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Free Grapes of Wrath Essays: Steinbeck's Style

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Analysis of Style of The Grapes Of Wrath   

 John Steinbeck’s The Grapes Of Wrath is a moving novel, full of richly metaphorical language.  His writing style often evokes deep emotions, as it does in the passage reprinted below, by creating a clear picture in your mind of what he’s trying to say.  In this selection, he enforces a strong image in the reader’s mind: you cannot escape your past, which will be with you no matter where you go or what you do.  This message is enforced through a combination of wit and style in his writing that is rarely found among literary works.

 

 

But you can’t start.  Only a baby can start.  You and me—why, we’re all that’s been.  That anger of a moment, the thousand pictures, that’s us.  This land, this red land, is us; and the flood years and the drought years are us.  We can’t start again.  The bitterness we sold to the junk man—he got it all right, but we have it still.  And when the owner man told us to go, that’s us; and when the tractor hit the house, that’s us until we’re dead.  To California or any place—every one a drum major leading a parade of hurts, marching with our bitterness.  And some day—the armies of bitterness will all be going the same way.  And they’ll all walk together and there’ll be a dead terror from it.    (ch. 9, p. 11)

 

An important point that Steinbeck tries to deliver is the significance of memory.  “The bitterness we sold to the junk man—he got it all right, but we have it still.”  Despite having rid themselves of the physical presence of reminders of past woes, the mental image and pain still remain.  Just because there isn’t anything around to provide evidence of something happening doesn’t mean that it will go away.  “You and me—why, we’re all that’s been,” he wrote—people are defined by their experiences as memories, not by what is around them.  One’s character is shaped from within, by his mind and his thoughts, not what he surrounds himself with in the external world.

Steinbeck’s word choice has a very significant impact on the effectiveness of his writing.  By using words and phrases like “junk man,” “dead terror,” and the repetition of the words “bitterness” and “dead,” he drives his point home in a very matter-of-fact sort of way.  He doesn’t beat around the bush or dodge the issue at all, he just spits it out, plain and clear—“...that’s us until we’re dead.”  What he is saying is definite and concrete, and simple enough that a child could understand it.  This is a technique similar to that used by Toni Morrison in Beloved.  By not overcomplicating his writing, the same meaning is conveyed in fewer words, and is therefore more potent.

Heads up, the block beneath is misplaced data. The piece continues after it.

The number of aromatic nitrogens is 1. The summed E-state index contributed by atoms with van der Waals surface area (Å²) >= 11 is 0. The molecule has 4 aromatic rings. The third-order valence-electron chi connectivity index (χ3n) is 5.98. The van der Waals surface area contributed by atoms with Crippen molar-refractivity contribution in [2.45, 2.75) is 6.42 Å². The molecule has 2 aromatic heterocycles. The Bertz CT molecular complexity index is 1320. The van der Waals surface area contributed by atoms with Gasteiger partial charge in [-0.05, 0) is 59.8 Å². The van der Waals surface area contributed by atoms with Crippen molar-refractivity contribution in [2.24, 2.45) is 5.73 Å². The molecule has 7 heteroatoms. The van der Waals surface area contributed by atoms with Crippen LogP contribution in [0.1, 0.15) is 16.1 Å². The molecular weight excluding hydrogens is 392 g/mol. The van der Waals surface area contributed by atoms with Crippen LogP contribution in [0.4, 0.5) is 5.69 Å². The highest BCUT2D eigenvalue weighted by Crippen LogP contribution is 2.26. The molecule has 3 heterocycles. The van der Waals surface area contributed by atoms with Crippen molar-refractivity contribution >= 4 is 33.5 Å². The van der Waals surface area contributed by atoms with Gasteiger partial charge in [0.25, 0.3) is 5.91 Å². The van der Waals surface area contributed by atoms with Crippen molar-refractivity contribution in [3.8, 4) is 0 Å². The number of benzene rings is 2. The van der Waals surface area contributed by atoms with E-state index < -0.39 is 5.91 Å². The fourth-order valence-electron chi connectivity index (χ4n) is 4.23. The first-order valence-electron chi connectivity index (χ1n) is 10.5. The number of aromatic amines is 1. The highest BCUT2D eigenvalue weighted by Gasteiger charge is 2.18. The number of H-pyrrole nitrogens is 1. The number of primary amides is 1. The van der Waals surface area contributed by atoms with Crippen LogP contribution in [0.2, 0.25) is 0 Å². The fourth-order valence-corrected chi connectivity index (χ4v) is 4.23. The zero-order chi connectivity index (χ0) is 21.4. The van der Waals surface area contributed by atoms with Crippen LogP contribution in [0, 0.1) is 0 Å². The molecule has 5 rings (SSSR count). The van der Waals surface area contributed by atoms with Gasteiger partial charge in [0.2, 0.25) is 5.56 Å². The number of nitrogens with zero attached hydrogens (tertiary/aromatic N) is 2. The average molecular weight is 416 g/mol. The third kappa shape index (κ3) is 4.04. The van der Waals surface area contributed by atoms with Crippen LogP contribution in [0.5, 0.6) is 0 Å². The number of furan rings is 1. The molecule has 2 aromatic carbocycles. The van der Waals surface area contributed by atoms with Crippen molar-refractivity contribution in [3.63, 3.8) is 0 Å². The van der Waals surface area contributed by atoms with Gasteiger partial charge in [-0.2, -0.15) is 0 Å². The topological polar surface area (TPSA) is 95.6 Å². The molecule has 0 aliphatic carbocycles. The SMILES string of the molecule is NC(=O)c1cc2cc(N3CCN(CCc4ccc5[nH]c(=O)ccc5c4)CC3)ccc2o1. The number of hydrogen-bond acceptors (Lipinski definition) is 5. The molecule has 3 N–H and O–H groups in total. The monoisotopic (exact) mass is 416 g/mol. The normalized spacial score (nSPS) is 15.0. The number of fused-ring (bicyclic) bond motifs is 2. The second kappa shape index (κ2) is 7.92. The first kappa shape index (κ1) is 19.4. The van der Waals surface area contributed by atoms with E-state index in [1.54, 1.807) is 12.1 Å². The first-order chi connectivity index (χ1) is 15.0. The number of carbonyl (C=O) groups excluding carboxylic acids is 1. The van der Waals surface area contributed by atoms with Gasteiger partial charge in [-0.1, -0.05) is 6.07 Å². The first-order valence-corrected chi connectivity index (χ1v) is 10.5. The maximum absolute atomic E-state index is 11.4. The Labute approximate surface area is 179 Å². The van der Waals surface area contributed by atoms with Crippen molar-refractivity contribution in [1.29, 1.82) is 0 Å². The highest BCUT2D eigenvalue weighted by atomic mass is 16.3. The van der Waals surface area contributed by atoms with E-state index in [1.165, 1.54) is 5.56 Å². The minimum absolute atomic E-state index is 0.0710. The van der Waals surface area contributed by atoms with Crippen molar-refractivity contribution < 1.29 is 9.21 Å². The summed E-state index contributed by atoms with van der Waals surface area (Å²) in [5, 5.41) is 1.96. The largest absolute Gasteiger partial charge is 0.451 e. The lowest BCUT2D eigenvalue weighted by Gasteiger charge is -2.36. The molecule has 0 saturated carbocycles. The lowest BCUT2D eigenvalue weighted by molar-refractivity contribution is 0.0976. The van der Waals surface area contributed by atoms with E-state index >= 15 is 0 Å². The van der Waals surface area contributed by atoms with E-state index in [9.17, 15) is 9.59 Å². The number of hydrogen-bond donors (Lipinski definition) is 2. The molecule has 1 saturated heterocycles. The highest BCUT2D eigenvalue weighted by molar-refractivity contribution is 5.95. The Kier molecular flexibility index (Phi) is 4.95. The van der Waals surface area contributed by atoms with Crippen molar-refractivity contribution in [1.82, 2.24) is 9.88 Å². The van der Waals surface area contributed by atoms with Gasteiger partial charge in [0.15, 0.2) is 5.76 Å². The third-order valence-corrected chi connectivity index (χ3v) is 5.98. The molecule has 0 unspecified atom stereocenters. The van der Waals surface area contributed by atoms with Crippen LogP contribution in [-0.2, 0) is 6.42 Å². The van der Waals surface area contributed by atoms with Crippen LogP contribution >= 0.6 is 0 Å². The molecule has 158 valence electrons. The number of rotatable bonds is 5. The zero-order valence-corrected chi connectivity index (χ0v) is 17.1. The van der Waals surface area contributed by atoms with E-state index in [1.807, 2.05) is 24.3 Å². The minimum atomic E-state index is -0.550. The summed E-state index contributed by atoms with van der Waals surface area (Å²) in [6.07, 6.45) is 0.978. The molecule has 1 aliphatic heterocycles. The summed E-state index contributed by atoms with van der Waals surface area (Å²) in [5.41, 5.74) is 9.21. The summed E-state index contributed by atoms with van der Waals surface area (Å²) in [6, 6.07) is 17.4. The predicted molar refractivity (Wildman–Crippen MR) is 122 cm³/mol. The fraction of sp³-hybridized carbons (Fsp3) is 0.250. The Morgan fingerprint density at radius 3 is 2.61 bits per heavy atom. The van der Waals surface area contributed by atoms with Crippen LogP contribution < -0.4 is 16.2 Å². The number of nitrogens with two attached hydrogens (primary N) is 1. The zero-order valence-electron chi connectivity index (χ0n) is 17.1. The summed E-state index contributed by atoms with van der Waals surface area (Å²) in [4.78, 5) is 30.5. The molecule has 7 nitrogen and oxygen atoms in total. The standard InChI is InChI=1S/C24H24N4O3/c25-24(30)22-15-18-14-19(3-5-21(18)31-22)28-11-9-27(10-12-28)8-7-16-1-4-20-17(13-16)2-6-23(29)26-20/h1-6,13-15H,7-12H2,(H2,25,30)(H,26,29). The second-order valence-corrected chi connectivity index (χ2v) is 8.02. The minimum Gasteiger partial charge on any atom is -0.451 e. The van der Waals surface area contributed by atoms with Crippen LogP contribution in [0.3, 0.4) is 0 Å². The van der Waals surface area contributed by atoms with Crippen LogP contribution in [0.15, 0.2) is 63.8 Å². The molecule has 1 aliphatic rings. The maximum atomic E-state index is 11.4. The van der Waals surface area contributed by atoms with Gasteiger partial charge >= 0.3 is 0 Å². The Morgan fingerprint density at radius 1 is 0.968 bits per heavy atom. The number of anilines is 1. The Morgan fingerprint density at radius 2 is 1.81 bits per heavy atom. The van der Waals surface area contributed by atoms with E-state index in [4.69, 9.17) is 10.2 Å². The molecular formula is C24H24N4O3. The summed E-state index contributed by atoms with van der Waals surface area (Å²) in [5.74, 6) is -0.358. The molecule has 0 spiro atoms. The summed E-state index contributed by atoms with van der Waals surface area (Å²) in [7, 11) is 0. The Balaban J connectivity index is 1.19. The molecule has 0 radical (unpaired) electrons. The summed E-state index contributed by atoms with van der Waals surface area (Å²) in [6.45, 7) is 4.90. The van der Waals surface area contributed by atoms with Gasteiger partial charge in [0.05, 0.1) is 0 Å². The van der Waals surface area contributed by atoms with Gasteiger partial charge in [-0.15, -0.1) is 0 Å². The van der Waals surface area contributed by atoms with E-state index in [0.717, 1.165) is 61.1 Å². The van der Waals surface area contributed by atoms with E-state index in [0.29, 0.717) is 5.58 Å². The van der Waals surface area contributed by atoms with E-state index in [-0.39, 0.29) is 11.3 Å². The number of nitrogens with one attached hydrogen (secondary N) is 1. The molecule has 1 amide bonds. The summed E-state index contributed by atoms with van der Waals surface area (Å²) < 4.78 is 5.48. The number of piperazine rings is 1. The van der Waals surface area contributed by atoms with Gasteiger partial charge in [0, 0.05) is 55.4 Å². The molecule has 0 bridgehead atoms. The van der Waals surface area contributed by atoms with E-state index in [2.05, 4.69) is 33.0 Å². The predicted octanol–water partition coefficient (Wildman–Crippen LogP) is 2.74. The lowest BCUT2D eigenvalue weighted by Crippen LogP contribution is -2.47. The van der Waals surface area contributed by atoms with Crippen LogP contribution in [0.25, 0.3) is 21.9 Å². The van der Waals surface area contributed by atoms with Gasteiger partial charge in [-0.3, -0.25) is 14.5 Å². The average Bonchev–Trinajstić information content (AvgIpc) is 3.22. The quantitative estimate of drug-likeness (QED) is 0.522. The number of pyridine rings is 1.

Further adding strength to his narrative is its similarity to the writing structure of the Bible.  His sentences are generally short and often start with the word “And,” just as the books of the Bible do.  This makes his tone sound very prophetic, powerful, and forceful.  He speaks of “armies of bitterness” that will “walk together and there’ll be a dead terror from it”—forecasting terrible events in the future as if he knew they were going to happen.  Because he takes a tone of power and knowledge, his words demand respect, and it makes his message all the more tangible and real.

Steinbeck’s writing is elegantly simple, and with this style, he gives a clear and powerful message.  His deeply meaningful metaphors convey emotions and sentiments in a way that forcibly affects the reader.  The distinct Biblical references add an air of authority to his work that makes it all the more effective.  Steinbeck’s The Grapes Of Wrath is brimming with profound meaning in every sentence to a level equaled by few novels

 

 

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